The Floor test is ordered at Centre/respective States so that the party can prove its majority in the house, mostly when there is political instability, triggered by fall in minimum number of seats required by one party to retain in government. In Shivraj Singh Chouhan & Ors. v. Speaker Madhya Pradesh Legislative Assembly & Ors. Hon’ble Supreme Court has observed that the power of the Governor is not to be exercised for removing democratically elected government. Also, it observed that “the Governor is expected to discharge the role of a constitutional statesman.” Further, it held that “The idea underlying the trust vote in the ultimate analysis, is to uphold the political accountability of the elected government to the state legislature. Assertion of accountability is a mirror image of the collective responsibility of the government to the legislature.” It also said that “However, it is important to note that in directing a trust vote, the Governor does not favour a particular political party. It is inevitable that the specific timing of a trust vote may tilt the balance towards the party possessing a majority at the time the trust vote is directed. All political parties are equally at risk of losing the support of their elected legislators, just as the legislators are at risk of losing the vote of the electorate.” The Court also opined that the Governor’s order is not free from the clutches of judicial review.
Exercise of power under Article 163
Article 163 of the Indian Constitution categorically provides for Council of Ministers at State level. In Nabam Rebia & Bamang Felix v. Deputy Speaker & Ors. the five-judge bench of Hon’ble Apex Court has laid down that the discretionary power under Article 163 is subject to judicial review. Furthermore, the court observed that the “power to summon” lies with the Governor under Article 174, cannot be exercised without consulting Chief Minister or the President.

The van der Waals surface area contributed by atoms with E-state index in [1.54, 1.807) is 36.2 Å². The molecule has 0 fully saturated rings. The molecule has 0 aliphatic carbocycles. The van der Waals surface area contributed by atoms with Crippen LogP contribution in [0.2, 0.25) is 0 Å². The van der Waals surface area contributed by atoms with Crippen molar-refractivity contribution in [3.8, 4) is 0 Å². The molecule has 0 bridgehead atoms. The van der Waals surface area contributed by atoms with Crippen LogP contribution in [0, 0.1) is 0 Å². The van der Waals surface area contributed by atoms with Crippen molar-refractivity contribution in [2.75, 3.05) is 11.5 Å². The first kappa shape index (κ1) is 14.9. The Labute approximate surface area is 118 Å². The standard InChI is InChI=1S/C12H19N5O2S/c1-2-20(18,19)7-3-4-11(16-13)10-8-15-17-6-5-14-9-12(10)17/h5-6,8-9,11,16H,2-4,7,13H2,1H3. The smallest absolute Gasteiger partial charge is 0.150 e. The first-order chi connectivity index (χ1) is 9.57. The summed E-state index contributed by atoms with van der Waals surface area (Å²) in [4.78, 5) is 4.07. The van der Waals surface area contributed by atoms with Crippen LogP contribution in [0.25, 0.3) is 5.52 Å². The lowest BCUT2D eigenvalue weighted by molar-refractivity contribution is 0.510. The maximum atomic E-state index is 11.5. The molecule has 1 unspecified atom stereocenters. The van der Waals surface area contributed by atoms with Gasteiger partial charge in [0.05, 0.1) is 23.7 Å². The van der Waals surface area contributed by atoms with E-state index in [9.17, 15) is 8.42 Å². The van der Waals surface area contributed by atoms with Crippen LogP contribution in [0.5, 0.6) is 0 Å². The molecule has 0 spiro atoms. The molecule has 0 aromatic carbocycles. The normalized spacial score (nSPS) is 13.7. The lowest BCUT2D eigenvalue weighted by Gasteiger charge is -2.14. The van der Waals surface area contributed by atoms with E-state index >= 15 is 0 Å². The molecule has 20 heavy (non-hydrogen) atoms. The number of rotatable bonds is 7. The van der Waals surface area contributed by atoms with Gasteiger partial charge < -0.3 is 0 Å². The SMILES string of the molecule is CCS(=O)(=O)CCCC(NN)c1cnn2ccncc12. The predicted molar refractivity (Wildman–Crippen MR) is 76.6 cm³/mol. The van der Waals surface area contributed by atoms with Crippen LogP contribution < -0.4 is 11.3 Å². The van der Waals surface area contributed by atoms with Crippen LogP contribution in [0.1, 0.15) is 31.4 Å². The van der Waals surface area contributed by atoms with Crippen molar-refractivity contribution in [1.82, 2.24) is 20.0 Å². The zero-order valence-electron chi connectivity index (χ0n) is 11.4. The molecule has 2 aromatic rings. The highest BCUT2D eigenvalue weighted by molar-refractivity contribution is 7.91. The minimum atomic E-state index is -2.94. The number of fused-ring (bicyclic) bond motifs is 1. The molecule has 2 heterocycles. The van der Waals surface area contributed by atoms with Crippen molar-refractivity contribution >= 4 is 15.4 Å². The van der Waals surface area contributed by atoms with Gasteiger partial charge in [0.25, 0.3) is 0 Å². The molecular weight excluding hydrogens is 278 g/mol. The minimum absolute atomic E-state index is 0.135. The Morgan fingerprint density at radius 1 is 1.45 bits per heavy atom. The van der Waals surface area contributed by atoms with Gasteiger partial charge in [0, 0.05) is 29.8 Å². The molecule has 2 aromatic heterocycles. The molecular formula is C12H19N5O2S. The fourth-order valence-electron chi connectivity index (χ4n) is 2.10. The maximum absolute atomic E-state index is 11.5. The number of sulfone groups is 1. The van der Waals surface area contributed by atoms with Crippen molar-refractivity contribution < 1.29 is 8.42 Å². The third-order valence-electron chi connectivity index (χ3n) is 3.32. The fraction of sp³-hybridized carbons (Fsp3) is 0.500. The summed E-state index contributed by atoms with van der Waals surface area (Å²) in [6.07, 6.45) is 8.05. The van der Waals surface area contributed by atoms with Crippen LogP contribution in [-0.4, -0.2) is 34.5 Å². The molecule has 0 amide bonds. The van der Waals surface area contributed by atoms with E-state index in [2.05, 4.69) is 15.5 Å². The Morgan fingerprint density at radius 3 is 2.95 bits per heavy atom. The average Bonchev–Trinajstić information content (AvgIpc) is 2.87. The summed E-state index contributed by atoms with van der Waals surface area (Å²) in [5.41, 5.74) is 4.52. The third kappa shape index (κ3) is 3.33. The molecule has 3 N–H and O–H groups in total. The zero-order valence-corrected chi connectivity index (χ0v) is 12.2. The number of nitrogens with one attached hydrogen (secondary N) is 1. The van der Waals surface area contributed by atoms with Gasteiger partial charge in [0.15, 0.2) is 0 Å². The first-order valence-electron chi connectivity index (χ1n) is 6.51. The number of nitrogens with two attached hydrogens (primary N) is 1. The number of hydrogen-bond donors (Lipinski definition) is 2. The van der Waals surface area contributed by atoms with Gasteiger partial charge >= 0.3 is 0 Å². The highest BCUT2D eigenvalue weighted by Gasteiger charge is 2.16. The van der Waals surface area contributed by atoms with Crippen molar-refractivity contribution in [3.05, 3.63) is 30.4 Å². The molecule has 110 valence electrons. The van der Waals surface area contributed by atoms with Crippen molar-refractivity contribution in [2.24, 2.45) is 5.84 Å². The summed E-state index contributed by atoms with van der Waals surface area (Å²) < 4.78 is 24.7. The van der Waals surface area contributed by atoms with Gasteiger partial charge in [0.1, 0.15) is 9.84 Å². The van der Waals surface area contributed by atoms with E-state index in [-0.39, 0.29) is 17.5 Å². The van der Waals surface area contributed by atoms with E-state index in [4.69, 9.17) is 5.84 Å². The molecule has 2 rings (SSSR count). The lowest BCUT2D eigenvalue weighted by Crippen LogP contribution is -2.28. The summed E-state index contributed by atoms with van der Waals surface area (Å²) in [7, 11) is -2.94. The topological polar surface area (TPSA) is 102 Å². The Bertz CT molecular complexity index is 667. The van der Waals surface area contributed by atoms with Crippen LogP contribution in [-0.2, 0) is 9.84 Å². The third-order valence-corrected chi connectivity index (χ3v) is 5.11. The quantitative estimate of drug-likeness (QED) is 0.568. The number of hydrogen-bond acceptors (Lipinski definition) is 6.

Appeal to Work in Unison
In one of its ruling, Madras High Court in the case of conflict between LG and government, observed that both must work in unison and not in division. Administrator [Lieutenant Governor (LG) in Union Territory] does not have a right to intervene in day-to-day activities of the government. Further, the Court held that the Administrator is bound by the aid and advice of Council of Ministers in matters of legislative competence. Though Administrator may differ with the government based on rationale with respect to its functions.
In the democratic setup, free play of Constitutional organs is anticipated without any political interference or influence. Arbitrary exercise of power is impermissible in any Nation embarking on Constitutional principles. Indeed, the instance of horse trading might be witnessed in the past, which was fought out in the Courts vested with impeccable judges, who had pronounced fantabulous judgments while dispensing justice. The Parliament needs to formulate more stringent laws, though we have legislation like anti-defection under Schedule 10 in place, to curb instances of horse trading. In the preceding year, Hon’ble Mr. Justice D.Y. Chandrachud has pitched for the improvised laws and opined that law needs to be evolved to address issues like of legislature, political bargain and horse trading. Therefore, we can say that frequent instances of political distress between the state government and Governor has to be halted by promoting concord between the two. A viable modus operandi adopted in due course will pave way for the Nation building. The Indian judiciary is always there to fortify the Constitutional values. Any foul play posing threat to Constitutional framework will be plucked out by the proactive judicial institutions in India. We should strictly adhere to the policies designed by Constitution framers. Good governance model needs to be adopted diligently between two power Centers keeping aside personal woes, for ensuring sky-scraping economic growth of the Nation.
(Views expressed are personal)